No longer feeling like a priority
Dear Annie: As much as I hate to admit it, I think about divorce practically every day. Divorce, however, isn’t something I want. What I want is for my husband to understand my point of view — which is why I’m writing this letter. He reads your column religiously. Maybe my words will sink in when he reads them here rather than hearing them from me time after time.
Telling him how I feel has resulted in absolutely no change in his attitude. In some ways, it only made things worse. Everything becomes my fault. After being married to my husband for nearly 24 years, I’m tired of feeling like I’m no longer on his priority list. (Sadly, I know this is the case for many other wives out there.)
Gone are the days of feeling loved, cherished, protected and taken care of. The overwhelming feeling now is that of being taken for granted. Gone are the days of receiving heartfelt tokens of affection like a note, kiss on the forehead, comforting hug or a bouquet of wildflowers picked just for me. Now, I can hardly have a conversation with him without being met with a sexual innuendo reply.
Gone, too, are the days when he’d help with household chores so that it wasn’t all on my shoulders. My husband is at that age now where he no longer has to work. He is able to do as he pleases all day while I’m still working full time. Even though he now has all the time in the world to help with household chores, he chooses not to, leaving it up to me to do on the weekends.
I’m not sure what to do. Every time I bring it up, nothing changes. I’m made out to be the bad person. I’m not perfect, by any means, but I do still treat him much the same as I always have: with respect, unconditional love and support. I hope that I would deserve the same. The more he changes, though, the less love and respect I feel for him. — Taken for Granted
Dear Taken: It’s not just many wives but also plenty of husbands, boyfriends and girlfriends who have felt taken for granted. In fact, I’d say the No. 1 threat to long-term relationships is not becoming interested in other people but becoming uninterested in each other. Your husband reading this in my newspaper column isn’t going to be the true breakthrough your marriage needs. However, you might be onto something with seeking another medium for your message. In this case, I think the best format would be marriage counseling. An objective third party can offer your husband perspective he might not be willing to hear from you. Plus, it will offer you insights into your own behavior you might not be expecting. Tell your husband how important it is to you that you go to counseling together, that you feel the health of your marriage depends on it.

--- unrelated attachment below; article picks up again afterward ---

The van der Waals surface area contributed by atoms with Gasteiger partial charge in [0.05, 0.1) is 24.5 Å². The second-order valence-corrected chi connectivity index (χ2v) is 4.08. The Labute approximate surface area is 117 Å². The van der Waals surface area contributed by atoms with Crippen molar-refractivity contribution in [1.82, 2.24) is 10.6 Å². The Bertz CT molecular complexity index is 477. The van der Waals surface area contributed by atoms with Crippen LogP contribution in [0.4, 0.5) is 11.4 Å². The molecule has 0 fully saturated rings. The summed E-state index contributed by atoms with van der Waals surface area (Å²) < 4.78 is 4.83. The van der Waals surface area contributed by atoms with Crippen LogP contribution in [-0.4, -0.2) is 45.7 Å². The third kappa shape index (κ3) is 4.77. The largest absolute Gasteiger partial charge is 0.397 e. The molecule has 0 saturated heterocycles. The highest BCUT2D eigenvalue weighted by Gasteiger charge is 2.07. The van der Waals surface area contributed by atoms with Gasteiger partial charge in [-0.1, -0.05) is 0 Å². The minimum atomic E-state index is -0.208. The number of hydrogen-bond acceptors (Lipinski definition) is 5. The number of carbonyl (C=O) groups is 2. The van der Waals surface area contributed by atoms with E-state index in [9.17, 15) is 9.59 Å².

Dear Annie: I just read the question from “Bad Mom.” I, too, was trapped in the cruel cycle of addiction. I benefited from the support of the fellowship in Narcotics Anonymous and Alcoholics Anonymous multiple times only to relapse. For me to break free from substance abuse as a coping mechanism required professional counseling. There I learned how to begin to resolve deep-seated psychological issues. The disease of addiction needs to be addressed on four levels — physiological, psychological, sociological and spiritual. It sounds as though “Bad Mom,” who was able to get clean and sober in the past, is aware of the physical aspects of addiction and likely received social and spiritual support through her church family. Perhaps the advice that she doesn’t already know is that time working with a therapist could give her the ability to forgive herself for the person she’s been. From there, she could finally benefit from the support of NA, AA and church groups, as it has for me. — Been There
Dear Been There: So well said. Thank you for outlining this four-pronged approach to recovery.